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Given a sequence of positive numbers $X = (x_1, x_2, \dots)$, define the $k$th elementary symmetric mean of the first $n$ entries to be $$ S(X, n, k) := \frac{\displaystyle\sum_{1 \leq i_1 < \cdots < i_k \leq n} x_{i_1}x_{i_2}\cdots x_{i_k}}{\dbinom{n}{k}} $$

Note that $S(X,n,1)$ is the arithmetic mean and $S(X,n,n)^{1/n}$ is the geometric mean of the first $n$ entries of $X$.

Now we are going to impose the following conditions on our sequence $X$:

$$ \lim_{n \to \infty} S(X,n,n)^{1/n} = G < A = \lim_{n \to \infty} S(X, n, 1) < \infty$$

For any fixed $k$, I believe it's easy to show that these conditions imply

$$\lim_{n \to \infty} S(X,n,n-k)^{1/n-k} = G$$ and $$\lim_{n \to \infty} S(X,n,k)^{1/k} = A.$$

However, I'm interested in what happens when $k$ is allowed to depend on $n$. Specifically, is the existence of the AM and GM enough to imply the existence of

$$\lim_{n \to \infty} S(X,n,cn)^{1/cn} =: F(c)$$

where $c$ is any proportion in $(0,1)$? Maclaurin's inequalities tell us that the liminf/limsup lie inside [G,A], but do we also know these intermediate means don't oscillate strangely inside the interval?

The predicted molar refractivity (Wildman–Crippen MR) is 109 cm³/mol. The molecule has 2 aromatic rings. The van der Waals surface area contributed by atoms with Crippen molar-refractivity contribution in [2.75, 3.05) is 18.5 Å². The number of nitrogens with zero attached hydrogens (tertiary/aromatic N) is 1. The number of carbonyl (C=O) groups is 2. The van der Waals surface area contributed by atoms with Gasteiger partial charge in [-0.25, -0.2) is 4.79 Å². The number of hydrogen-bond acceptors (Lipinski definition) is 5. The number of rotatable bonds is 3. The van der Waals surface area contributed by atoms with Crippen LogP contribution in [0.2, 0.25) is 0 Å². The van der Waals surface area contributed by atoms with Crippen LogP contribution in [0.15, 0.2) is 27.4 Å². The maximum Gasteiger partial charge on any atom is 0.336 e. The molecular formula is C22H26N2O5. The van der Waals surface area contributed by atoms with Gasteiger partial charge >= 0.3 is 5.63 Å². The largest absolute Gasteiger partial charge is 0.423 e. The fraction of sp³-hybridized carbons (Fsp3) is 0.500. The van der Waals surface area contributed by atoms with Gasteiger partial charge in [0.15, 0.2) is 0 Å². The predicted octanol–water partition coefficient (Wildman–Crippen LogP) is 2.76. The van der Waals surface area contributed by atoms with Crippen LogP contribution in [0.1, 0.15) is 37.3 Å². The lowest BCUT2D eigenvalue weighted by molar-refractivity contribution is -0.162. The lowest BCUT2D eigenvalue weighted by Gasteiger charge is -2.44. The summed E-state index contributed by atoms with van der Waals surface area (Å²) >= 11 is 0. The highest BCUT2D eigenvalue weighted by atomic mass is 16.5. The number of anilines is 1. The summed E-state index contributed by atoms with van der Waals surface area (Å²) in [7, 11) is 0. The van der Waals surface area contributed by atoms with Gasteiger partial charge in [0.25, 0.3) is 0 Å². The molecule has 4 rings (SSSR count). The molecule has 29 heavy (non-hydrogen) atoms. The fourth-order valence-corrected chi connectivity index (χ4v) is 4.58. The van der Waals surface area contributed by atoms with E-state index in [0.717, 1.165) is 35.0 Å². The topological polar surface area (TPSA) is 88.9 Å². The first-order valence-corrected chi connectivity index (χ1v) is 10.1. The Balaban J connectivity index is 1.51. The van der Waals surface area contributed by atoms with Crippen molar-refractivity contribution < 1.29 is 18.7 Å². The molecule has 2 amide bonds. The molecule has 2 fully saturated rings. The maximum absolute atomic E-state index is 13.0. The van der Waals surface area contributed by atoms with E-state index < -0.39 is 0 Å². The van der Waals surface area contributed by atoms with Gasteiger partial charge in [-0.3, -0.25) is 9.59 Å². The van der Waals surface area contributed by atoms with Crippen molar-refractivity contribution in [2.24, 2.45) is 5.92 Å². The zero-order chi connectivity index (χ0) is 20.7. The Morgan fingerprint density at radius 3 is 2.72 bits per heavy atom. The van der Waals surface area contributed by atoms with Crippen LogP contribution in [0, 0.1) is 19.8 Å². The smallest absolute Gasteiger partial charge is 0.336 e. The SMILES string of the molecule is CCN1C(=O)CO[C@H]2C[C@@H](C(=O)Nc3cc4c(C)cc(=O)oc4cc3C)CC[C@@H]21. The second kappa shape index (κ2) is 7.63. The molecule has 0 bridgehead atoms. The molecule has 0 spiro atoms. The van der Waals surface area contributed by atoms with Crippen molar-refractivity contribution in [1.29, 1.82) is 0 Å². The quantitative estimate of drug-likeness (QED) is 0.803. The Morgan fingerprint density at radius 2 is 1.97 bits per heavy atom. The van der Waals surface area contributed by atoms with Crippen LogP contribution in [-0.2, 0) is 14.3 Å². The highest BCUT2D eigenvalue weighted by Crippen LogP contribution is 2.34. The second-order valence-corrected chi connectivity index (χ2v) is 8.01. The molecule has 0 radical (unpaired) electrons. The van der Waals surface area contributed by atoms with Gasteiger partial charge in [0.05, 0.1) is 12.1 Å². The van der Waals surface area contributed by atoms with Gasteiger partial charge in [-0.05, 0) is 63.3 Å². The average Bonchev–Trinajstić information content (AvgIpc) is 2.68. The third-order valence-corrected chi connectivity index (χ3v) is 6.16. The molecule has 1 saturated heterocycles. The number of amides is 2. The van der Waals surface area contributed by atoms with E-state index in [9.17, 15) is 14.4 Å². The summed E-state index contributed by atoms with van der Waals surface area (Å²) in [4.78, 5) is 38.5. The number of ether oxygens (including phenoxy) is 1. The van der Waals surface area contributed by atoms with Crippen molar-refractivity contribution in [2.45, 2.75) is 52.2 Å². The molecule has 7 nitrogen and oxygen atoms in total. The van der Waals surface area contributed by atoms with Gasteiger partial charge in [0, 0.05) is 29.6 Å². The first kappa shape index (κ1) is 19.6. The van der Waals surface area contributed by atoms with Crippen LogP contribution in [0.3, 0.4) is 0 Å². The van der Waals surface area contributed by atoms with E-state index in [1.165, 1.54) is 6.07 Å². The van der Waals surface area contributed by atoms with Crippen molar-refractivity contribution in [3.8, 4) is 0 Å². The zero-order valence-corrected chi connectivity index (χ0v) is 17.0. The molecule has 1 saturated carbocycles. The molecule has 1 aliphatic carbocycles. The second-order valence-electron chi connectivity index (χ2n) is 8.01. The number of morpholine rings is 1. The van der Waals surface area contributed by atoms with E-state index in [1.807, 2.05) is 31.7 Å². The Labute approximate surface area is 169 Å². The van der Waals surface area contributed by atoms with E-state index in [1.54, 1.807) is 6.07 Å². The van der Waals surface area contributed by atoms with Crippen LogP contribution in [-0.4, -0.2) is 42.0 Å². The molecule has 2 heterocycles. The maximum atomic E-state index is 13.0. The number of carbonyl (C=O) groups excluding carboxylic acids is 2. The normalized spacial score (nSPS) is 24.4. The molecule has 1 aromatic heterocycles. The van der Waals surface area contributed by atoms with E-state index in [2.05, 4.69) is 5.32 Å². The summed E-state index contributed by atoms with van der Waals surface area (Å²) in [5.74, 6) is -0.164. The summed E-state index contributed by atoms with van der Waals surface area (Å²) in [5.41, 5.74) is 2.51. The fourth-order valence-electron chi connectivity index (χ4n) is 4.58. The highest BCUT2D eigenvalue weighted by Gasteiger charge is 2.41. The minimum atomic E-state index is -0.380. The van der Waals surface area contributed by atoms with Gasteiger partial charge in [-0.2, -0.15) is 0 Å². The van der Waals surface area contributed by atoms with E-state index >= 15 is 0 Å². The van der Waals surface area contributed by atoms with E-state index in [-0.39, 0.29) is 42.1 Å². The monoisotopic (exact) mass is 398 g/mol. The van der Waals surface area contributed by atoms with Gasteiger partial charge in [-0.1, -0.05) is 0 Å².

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No. The number of terms matters only marginally in the regime $S(X,n,n/2)^{2/n}$ yielding a factor of $4$ at best when comparing everything to the largest product of $n/2$ elements to the power $2/n$ and the sum $X_1+\dots+X_{4}=4A$ and the product $X_1\dots X_{4}=G^4$ together with the order condition $X_1>X_2>X_3>X_4>0$ fail to determine $X_1X_2$ up to $4^2$ because for a fixed sum $2Q$ of $2$ positive numbers, the product can be any number in the interval $(0,Q^2]$, so choosing the sums $X_1+X_2=Q$ in two essentially different ways, we can then choose $X_3+X_4=2q$ in two ways with any desired ratio of products. Thus, you can get two 4-periodic sequences with the same $A$ and $G$, but different limits of $S(X,n,n/2)^{2/n}$. Mixing them in a sufficiently irregular way will result in no limit.

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